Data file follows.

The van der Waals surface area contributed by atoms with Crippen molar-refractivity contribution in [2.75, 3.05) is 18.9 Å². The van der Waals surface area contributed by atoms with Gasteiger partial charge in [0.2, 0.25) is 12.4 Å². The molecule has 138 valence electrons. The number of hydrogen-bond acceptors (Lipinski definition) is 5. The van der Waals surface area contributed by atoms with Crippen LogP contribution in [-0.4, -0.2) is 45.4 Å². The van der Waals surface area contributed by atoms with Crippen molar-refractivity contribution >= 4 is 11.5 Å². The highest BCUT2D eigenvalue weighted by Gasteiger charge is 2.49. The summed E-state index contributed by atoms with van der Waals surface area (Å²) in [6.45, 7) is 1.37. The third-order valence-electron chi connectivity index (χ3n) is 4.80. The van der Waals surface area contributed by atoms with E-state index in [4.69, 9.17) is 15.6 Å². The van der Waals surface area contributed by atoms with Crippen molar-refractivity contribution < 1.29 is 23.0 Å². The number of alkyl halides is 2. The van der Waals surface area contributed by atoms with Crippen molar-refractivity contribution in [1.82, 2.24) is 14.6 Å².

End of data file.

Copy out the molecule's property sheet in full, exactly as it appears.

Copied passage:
The van der Waals surface area contributed by atoms with Crippen molar-refractivity contribution in [2.75, 3.05) is 18.9 Å². The van der Waals surface area contributed by atoms with Gasteiger partial charge in [0.2, 0.25) is 12.4 Å². The molecule has 138 valence electrons. The number of hydrogen-bond acceptors (Lipinski definition) is 5. The van der Waals surface area contributed by atoms with Crippen LogP contribution in [-0.4, -0.2) is 45.4 Å². The van der Waals surface area contributed by atoms with Crippen molar-refractivity contribution >= 4 is 11.5 Å². The highest BCUT2D eigenvalue weighted by Gasteiger charge is 2.49. The summed E-state index contributed by atoms with van der Waals surface area (Å²) in [6.45, 7) is 1.37. The third-order valence-electron chi connectivity index (χ3n) is 4.80. The van der Waals surface area contributed by atoms with E-state index in [4.69, 9.17) is 15.6 Å². The van der Waals surface area contributed by atoms with Crippen molar-refractivity contribution < 1.29 is 23.0 Å². The number of alkyl halides is 2. The van der Waals surface area contributed by atoms with Crippen molar-refractivity contribution in [1.82, 2.24) is 14.6 Å².